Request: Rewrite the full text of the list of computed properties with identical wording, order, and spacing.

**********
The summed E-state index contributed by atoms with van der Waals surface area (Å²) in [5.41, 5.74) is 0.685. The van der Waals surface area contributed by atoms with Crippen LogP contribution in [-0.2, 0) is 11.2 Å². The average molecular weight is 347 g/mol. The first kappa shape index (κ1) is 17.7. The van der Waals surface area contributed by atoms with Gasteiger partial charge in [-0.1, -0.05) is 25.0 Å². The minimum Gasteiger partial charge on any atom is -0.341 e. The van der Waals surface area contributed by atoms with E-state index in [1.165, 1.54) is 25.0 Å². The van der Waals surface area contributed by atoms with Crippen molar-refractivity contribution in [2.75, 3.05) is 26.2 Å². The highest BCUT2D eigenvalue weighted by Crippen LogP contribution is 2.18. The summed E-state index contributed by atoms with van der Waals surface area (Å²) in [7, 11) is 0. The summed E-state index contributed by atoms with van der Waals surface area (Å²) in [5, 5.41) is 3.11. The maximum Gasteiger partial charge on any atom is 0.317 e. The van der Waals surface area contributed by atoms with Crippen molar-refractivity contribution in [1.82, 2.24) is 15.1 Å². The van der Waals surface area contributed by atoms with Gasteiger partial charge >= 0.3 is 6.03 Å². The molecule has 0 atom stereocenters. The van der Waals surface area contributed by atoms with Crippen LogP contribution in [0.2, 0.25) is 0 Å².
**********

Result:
The summed E-state index contributed by atoms with van der Waals surface area (Å²) in [5.41, 5.74) is 0.685. The van der Waals surface area contributed by atoms with Crippen LogP contribution in [-0.2, 0) is 11.2 Å². The average molecular weight is 347 g/mol. The first kappa shape index (κ1) is 17.7. The van der Waals surface area contributed by atoms with Gasteiger partial charge in [-0.1, -0.05) is 25.0 Å². The minimum Gasteiger partial charge on any atom is -0.341 e. The van der Waals surface area contributed by atoms with E-state index in [1.165, 1.54) is 25.0 Å². The van der Waals surface area contributed by atoms with Crippen molar-refractivity contribution in [2.75, 3.05) is 26.2 Å². The highest BCUT2D eigenvalue weighted by Crippen LogP contribution is 2.18. The summed E-state index contributed by atoms with van der Waals surface area (Å²) in [7, 11) is 0. The summed E-state index contributed by atoms with van der Waals surface area (Å²) in [5, 5.41) is 3.11. The maximum Gasteiger partial charge on any atom is 0.317 e. The van der Waals surface area contributed by atoms with Crippen molar-refractivity contribution in [1.82, 2.24) is 15.1 Å². The van der Waals surface area contributed by atoms with Gasteiger partial charge >= 0.3 is 6.03 Å². The molecule has 0 atom stereocenters. The van der Waals surface area contributed by atoms with Crippen LogP contribution in [0.2, 0.25) is 0 Å².